Certain exceptions of the board cannot be sustained because they do not constitute exceptions as understood by the law and practitioners. Board Exception 3 objects to the court's characterization of the board's position as contending that the licensing of the fifty-two ADIO graduates was illegal, but, as noted above, the board's present brief expressly argues that such action was "factually suspect" or "erroneous;" an erroneous board action would not be a lawful one. Board Exception 9 complains that the court erred in making case citations in discussion. Board Exception 11 is not directed to any finding or conclusion, or to the order, but is just an argument. Hence, Board Exceptions 3, 9 and 11 are dismissed.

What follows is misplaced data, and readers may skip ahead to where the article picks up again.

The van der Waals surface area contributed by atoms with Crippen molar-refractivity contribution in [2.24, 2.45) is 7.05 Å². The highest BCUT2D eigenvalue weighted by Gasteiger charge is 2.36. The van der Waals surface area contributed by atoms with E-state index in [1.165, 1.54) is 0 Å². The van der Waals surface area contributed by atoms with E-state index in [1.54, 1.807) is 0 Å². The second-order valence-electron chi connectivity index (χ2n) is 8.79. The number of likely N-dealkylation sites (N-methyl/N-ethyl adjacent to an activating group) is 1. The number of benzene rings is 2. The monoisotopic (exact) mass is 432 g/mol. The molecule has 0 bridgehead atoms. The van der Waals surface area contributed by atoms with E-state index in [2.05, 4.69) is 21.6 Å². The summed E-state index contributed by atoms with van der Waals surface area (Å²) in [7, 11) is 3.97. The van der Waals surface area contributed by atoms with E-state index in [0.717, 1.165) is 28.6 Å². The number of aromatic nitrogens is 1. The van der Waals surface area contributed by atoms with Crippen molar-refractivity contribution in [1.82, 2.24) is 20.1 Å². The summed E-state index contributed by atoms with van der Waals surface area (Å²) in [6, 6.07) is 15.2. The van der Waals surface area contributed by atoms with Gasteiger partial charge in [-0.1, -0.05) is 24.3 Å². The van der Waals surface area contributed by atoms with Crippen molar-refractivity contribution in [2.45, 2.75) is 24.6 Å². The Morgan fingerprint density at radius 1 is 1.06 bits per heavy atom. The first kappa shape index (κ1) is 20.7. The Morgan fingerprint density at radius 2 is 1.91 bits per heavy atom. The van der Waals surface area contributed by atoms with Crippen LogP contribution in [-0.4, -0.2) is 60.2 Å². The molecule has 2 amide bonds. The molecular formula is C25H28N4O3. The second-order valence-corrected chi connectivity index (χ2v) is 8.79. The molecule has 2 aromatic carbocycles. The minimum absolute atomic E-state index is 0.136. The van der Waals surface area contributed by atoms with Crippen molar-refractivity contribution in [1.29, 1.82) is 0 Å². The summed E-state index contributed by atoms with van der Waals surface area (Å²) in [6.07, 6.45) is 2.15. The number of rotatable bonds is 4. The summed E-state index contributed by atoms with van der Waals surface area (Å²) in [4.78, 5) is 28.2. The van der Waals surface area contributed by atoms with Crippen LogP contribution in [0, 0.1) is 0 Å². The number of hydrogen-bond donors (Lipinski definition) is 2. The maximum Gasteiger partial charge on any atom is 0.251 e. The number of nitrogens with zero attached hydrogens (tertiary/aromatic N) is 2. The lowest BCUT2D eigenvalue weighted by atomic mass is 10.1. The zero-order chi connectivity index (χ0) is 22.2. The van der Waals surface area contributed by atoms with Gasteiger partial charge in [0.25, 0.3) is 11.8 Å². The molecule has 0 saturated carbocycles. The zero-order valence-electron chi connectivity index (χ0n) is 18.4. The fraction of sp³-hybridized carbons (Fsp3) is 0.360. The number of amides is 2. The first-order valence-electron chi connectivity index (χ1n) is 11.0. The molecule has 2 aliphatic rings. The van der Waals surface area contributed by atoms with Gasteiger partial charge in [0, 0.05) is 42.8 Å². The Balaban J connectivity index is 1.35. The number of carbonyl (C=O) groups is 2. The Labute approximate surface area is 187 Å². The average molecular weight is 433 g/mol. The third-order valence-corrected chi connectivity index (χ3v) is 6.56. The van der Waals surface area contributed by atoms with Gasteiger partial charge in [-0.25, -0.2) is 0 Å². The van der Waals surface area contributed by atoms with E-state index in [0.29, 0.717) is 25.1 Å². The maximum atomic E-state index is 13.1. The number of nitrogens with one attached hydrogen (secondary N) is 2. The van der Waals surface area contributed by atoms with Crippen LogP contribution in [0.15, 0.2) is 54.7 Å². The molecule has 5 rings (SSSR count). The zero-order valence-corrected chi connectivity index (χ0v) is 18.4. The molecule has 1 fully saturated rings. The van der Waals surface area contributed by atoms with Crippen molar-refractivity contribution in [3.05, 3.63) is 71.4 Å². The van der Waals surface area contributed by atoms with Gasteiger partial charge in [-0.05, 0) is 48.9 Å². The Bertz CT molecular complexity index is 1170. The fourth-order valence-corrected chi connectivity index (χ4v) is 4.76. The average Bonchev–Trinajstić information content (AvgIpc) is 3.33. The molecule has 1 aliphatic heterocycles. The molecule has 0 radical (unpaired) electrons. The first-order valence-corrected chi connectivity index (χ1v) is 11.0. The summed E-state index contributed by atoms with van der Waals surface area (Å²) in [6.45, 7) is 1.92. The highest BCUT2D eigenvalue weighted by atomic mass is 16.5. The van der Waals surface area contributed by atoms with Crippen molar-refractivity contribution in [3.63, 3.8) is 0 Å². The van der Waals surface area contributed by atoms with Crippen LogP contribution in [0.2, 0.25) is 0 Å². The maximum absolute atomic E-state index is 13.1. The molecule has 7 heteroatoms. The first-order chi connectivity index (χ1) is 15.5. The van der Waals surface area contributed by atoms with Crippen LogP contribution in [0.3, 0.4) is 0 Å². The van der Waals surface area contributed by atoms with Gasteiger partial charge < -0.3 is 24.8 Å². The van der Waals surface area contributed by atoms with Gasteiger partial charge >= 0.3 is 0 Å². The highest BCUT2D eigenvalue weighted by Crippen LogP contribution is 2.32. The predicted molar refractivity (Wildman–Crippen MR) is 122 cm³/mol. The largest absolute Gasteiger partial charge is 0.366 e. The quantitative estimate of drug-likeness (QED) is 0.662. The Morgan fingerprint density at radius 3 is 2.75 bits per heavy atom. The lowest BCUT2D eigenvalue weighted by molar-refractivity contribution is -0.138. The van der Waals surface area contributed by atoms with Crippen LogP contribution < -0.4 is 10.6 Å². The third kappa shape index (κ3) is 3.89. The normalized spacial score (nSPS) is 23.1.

Board Exceptions 13 and 14, although speaking in terms of the absence of findings, actually constitute references to matters of law. Board Exception 13 contends that the court should conclude that merely passing an examination is not, alone and of itself, sufficient to determine competency to practice chiropractic. No such issue is present in the case; all parties agree that, at the least, there must in addition be education in a school given an approval by the board. Similarly, Board Exception 14 complains that the court has not concluded that the requirement of graduating from an approved school is rationally related to a legitimate public objective. However, that requirement has
[ 79 Pa. Commw. Page 619]
always been an accepted premise in the case, and its validity has not been contested. Hence, Board Exceptions 13 and 14 are dismissed.